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[Axiom-developer] (no subject)

From: daly
Subject: [Axiom-developer] (no subject)
Date: Fri, 6 Mar 2015 05:32:15 -0600

>> It is vital that we make the strong connection between group theory
>> and Spad completely transparent. People need to have a presentation
>> that makes it easy to move between group theory and Spad.
>There is a book, which I like, called 'Visual Group Theory' [Nathen 
>Carter, 2009]. This looks at the various ways to start learning about 
>group theory: Cayley diagrams, multiplication tables and so on and a 
>very graphical way. I think that this combination of looking at a 
>subject from multiple viewpoints and in a visual way is very powerful. 
>This would be even more powerful if both of these things could be done 
>in an interactive way using Axiom.

I ordered a copy of the book.

Have you seen "Visual Complex Analysis" by Tristan Needham?

>Unfortunately the nature of Axiom seems to be against these things. 
>First Axiom only defines groups in one way, as permutations, this makes 
>sense if we want to make our definition as scalable as possible but it 
>does mean that Axiom is not a tool for learning about mathematics.

>Secondly, although Axiom has some graphics, it is clunky and does not 
>produce the sort of graphics shown in the book above. It seems to me, 
>that for discrete mathematics, a command line interface is very 
>unhelpful. What is needed is an interactive graphical interface.

I am working on a new browser-based version of the system
(see bookvol11: Axiom Browser). The long term plan is to merge
hyperdoc and graphics (using Canvas) into a single front-end.

At the moment, the notebook portion works (type an expression,
see the evaluated results) and a portion of the hyperdoc page
set has been converted. I'm searching for technologies that will
make the new interface interesting. WebSockets is one and I am
trying to learn it.

There is a technology called d3.js that looks especially interesting:
and I have spent a little time looking at it. It is data driven
so Axiom can feed it data just like it does for the current graphics.
A websocket connection would allow two-way interaction with Axiom.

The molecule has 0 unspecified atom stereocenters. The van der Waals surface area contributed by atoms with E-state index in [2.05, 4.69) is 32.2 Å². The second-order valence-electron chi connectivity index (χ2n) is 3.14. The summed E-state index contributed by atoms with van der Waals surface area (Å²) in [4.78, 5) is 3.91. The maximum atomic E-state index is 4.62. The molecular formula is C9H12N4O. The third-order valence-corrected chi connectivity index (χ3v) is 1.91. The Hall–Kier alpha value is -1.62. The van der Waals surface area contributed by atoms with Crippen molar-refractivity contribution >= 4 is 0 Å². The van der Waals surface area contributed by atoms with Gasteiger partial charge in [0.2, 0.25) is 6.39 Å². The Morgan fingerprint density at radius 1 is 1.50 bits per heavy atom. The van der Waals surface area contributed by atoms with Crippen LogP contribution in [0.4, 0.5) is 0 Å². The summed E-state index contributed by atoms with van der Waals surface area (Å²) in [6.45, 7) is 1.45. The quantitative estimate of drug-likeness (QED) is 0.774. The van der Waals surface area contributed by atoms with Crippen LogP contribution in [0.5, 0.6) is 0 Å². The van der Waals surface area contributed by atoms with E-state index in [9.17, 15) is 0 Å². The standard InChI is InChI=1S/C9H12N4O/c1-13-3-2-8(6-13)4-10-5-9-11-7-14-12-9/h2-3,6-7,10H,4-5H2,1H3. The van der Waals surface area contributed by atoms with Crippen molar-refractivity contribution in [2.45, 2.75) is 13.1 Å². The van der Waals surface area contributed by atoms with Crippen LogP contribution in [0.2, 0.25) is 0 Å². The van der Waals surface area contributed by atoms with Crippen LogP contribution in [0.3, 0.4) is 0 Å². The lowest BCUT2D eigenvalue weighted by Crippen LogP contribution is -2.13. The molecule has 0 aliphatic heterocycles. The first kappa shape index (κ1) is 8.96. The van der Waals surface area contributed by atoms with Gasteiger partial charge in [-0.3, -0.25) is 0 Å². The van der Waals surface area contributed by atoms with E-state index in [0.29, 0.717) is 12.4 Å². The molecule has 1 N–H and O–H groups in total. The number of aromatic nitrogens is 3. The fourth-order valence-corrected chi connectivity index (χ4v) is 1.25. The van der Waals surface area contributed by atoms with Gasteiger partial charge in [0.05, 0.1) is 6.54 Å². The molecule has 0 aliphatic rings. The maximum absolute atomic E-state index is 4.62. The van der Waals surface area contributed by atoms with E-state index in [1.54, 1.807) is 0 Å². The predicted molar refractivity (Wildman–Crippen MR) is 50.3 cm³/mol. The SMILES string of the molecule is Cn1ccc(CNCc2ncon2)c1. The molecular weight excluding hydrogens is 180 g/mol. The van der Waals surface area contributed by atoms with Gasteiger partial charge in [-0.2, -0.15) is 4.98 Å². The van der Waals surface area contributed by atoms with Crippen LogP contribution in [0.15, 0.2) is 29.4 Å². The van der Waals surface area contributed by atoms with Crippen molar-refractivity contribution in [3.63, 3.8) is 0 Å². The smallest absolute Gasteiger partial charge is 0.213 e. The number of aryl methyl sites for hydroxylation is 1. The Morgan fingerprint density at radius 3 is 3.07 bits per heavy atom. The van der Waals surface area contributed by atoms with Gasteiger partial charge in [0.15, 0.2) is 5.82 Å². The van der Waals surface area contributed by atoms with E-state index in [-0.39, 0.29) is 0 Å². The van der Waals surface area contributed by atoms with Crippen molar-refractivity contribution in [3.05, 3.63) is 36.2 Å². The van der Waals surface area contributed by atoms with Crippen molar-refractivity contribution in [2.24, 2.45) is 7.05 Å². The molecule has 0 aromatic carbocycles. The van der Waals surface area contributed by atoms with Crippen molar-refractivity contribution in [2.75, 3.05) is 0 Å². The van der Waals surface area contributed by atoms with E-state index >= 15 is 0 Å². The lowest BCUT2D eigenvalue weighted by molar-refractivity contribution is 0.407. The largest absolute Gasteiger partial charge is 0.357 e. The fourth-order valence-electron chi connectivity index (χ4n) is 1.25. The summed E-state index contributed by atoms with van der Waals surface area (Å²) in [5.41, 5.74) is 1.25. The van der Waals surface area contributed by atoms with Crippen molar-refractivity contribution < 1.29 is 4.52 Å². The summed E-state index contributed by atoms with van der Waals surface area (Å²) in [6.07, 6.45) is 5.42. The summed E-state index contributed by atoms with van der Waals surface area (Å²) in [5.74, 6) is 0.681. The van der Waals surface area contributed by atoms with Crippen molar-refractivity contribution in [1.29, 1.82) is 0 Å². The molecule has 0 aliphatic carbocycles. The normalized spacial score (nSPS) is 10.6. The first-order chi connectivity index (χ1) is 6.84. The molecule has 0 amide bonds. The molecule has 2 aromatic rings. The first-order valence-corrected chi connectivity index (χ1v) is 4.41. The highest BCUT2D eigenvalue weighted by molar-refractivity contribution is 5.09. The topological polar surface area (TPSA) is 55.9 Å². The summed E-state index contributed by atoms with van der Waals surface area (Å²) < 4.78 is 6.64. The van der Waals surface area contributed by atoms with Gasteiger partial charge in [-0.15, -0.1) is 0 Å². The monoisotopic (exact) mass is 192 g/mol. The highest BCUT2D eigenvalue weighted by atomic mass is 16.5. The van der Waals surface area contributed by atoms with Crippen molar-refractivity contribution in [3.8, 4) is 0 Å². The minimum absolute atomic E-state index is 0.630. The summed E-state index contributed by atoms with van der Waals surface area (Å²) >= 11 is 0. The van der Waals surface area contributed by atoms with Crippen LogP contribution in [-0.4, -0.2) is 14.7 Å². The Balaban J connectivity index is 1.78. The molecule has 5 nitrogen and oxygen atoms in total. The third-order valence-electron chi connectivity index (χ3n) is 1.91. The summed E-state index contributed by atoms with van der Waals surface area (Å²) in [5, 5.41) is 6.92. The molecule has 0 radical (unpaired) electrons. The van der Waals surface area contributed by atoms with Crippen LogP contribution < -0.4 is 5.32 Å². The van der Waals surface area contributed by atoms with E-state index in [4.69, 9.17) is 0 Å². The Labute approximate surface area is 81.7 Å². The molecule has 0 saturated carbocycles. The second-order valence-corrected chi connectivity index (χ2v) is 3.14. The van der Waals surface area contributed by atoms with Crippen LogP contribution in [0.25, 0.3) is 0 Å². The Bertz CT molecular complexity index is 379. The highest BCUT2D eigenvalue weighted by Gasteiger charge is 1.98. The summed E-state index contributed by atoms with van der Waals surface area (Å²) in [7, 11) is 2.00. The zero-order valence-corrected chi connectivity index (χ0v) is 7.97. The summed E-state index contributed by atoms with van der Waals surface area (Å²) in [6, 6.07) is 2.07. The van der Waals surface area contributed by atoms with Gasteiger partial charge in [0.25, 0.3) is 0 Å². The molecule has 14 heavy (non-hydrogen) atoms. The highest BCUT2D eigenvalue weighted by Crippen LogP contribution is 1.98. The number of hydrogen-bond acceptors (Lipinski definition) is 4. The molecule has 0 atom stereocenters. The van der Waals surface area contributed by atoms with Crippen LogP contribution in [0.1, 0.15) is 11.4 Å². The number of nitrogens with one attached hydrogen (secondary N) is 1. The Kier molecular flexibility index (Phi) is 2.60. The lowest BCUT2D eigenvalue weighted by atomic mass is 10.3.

>I realise that what you are interested in is teaching people about 
>Axiom, not teaching people about mathematics (using Axiom). However 
>perhaps there is some link between these. Personally I might question if 
>concentrating on teaching mathematics using Axiom rather than just 
>teaching Axiom might be a more successful approach?

As for "teaching people about mathematics", I have worked with world
class mathematicians and I'm clearly not even 3rd string on that team.

I'm interested in the next generation of computational mathematicians. 

It seems to me we're at the birth of this area and that it will 
continue to grow. Unfortunately the new computational mathematicians
have a long, difficult, and steep hill to climb. My generation developed
research-level computational mathematics but did not explain how they
reduced these ideas to code. The usual response is to try to develop
yet-another-system from scratch. I have a collection of over 100
attempts. What a waste of time and talent.

When looking at Spad algorithms it does not matter if you are able
to understand the mathematics and are able to program. If you don't
know the "trick" of the algorithm (e.g. bob's magic identity) then
the code is unreadable. 

My goal is to make it possible to communicate the ideas. My ideal
goal is to communicate the ideas so clearly that there is an
isomorphism between the presentation and the code. I want to be
able to look at the presentation and be able to clearly see where
the code must be wrong, weak, or lacking. This goes WAY beyond
commenting the code. Better yet would be the ability to develop
the presentation and have the code be written automatically.

I am currently doing Field Programmable Gate Array (FPGA) development.
The tools allow me to develop a circuit diagram and they compile it
into code (VHDL). Why can't we do this in Axiom?

If the next generation cannot understand the code then Axiom will die.
Why write code that will die? 


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